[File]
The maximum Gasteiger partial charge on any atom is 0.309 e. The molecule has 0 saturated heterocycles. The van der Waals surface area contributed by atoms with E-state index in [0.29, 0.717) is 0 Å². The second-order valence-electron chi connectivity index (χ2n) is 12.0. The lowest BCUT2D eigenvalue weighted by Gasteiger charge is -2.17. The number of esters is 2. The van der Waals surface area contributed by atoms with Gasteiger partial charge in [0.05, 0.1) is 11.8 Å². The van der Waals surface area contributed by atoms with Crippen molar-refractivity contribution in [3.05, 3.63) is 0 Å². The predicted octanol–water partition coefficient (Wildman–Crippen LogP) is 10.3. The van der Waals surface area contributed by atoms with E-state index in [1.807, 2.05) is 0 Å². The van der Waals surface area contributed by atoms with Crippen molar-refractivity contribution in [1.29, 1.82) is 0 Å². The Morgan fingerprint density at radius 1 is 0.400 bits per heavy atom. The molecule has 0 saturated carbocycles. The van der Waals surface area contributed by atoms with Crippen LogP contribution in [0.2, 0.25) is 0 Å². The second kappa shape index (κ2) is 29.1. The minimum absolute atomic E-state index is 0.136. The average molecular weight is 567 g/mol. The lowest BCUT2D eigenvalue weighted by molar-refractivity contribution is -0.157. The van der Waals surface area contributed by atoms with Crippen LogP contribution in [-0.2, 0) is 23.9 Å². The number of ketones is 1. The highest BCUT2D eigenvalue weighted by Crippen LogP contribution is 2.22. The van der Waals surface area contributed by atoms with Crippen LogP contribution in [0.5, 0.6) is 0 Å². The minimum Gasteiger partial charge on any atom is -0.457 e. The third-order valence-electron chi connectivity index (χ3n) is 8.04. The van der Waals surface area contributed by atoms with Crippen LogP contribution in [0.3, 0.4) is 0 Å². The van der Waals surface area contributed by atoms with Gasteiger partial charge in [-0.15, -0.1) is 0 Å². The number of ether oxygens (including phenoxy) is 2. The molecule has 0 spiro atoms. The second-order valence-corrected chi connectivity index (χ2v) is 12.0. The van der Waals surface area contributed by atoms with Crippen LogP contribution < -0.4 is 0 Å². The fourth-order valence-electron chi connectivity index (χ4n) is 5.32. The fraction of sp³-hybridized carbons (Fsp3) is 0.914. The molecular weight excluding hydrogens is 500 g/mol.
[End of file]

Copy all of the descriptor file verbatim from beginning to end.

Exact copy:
The maximum Gasteiger partial charge on any atom is 0.309 e. The molecule has 0 saturated heterocycles. The van der Waals surface area contributed by atoms with E-state index in [0.29, 0.717) is 0 Å². The second-order valence-electron chi connectivity index (χ2n) is 12.0. The lowest BCUT2D eigenvalue weighted by Gasteiger charge is -2.17. The number of esters is 2. The van der Waals surface area contributed by atoms with Gasteiger partial charge in [0.05, 0.1) is 11.8 Å². The van der Waals surface area contributed by atoms with Crippen molar-refractivity contribution in [3.05, 3.63) is 0 Å². The predicted octanol–water partition coefficient (Wildman–Crippen LogP) is 10.3. The van der Waals surface area contributed by atoms with E-state index in [1.807, 2.05) is 0 Å². The van der Waals surface area contributed by atoms with Crippen molar-refractivity contribution in [1.29, 1.82) is 0 Å². The Morgan fingerprint density at radius 1 is 0.400 bits per heavy atom. The molecule has 0 saturated carbocycles. The van der Waals surface area contributed by atoms with Crippen LogP contribution in [0.2, 0.25) is 0 Å². The second kappa shape index (κ2) is 29.1. The minimum absolute atomic E-state index is 0.136. The average molecular weight is 567 g/mol. The lowest BCUT2D eigenvalue weighted by molar-refractivity contribution is -0.157. The van der Waals surface area contributed by atoms with Crippen LogP contribution in [-0.2, 0) is 23.9 Å². The number of ketones is 1. The highest BCUT2D eigenvalue weighted by Crippen LogP contribution is 2.22. The van der Waals surface area contributed by atoms with Crippen LogP contribution in [0.5, 0.6) is 0 Å². The minimum Gasteiger partial charge on any atom is -0.457 e. The third-order valence-electron chi connectivity index (χ3n) is 8.04. The van der Waals surface area contributed by atoms with Crippen LogP contribution in [0.3, 0.4) is 0 Å². The van der Waals surface area contributed by atoms with Gasteiger partial charge in [-0.15, -0.1) is 0 Å². The number of ether oxygens (including phenoxy) is 2. The molecule has 0 spiro atoms. The second-order valence-corrected chi connectivity index (χ2v) is 12.0. The van der Waals surface area contributed by atoms with Crippen LogP contribution < -0.4 is 0 Å². The fourth-order valence-electron chi connectivity index (χ4n) is 5.32. The fraction of sp³-hybridized carbons (Fsp3) is 0.914. The molecular weight excluding hydrogens is 500 g/mol.